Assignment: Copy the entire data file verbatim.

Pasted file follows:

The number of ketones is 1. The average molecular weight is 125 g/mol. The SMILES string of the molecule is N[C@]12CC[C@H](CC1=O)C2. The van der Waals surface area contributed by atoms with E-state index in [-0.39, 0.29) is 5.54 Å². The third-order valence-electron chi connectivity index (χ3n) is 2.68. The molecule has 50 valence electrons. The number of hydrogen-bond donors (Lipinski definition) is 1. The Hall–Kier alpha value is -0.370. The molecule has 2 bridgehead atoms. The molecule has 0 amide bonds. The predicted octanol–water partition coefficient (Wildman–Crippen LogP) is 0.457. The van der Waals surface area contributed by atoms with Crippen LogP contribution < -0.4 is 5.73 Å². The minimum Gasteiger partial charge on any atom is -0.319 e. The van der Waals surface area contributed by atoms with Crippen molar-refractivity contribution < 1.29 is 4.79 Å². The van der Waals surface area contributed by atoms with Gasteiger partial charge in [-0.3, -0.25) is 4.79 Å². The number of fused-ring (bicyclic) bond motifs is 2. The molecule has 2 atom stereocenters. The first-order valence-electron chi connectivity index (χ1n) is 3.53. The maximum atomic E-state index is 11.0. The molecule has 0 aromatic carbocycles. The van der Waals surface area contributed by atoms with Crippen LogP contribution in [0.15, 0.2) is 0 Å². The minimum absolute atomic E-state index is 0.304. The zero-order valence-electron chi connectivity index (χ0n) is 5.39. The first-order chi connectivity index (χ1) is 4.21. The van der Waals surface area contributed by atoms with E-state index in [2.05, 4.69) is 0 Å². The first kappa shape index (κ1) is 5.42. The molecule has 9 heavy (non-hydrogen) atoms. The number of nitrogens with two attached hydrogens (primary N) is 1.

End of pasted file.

The number of ketones is 1. The average molecular weight is 125 g/mol. The SMILES string of the molecule is N[C@]12CC[C@H](CC1=O)C2. The van der Waals surface area contributed by atoms with E-state index in [-0.39, 0.29) is 5.54 Å². The third-order valence-electron chi connectivity index (χ3n) is 2.68. The molecule has 50 valence electrons. The number of hydrogen-bond donors (Lipinski definition) is 1. The Hall–Kier alpha value is -0.370. The molecule has 2 bridgehead atoms. The molecule has 0 amide bonds. The predicted octanol–water partition coefficient (Wildman–Crippen LogP) is 0.457. The van der Waals surface area contributed by atoms with Crippen LogP contribution < -0.4 is 5.73 Å². The minimum Gasteiger partial charge on any atom is -0.319 e. The van der Waals surface area contributed by atoms with Crippen molar-refractivity contribution < 1.29 is 4.79 Å². The van der Waals surface area contributed by atoms with Gasteiger partial charge in [-0.3, -0.25) is 4.79 Å². The number of fused-ring (bicyclic) bond motifs is 2. The molecule has 2 atom stereocenters. The first-order valence-electron chi connectivity index (χ1n) is 3.53. The maximum atomic E-state index is 11.0. The molecule has 0 aromatic carbocycles. The van der Waals surface area contributed by atoms with Crippen LogP contribution in [0.15, 0.2) is 0 Å². The minimum absolute atomic E-state index is 0.304. The zero-order valence-electron chi connectivity index (χ0n) is 5.39. The first-order chi connectivity index (χ1) is 4.21. The van der Waals surface area contributed by atoms with E-state index in [2.05, 4.69) is 0 Å². The first kappa shape index (κ1) is 5.42. The molecule has 9 heavy (non-hydrogen) atoms. The number of nitrogens with two attached hydrogens (primary N) is 1.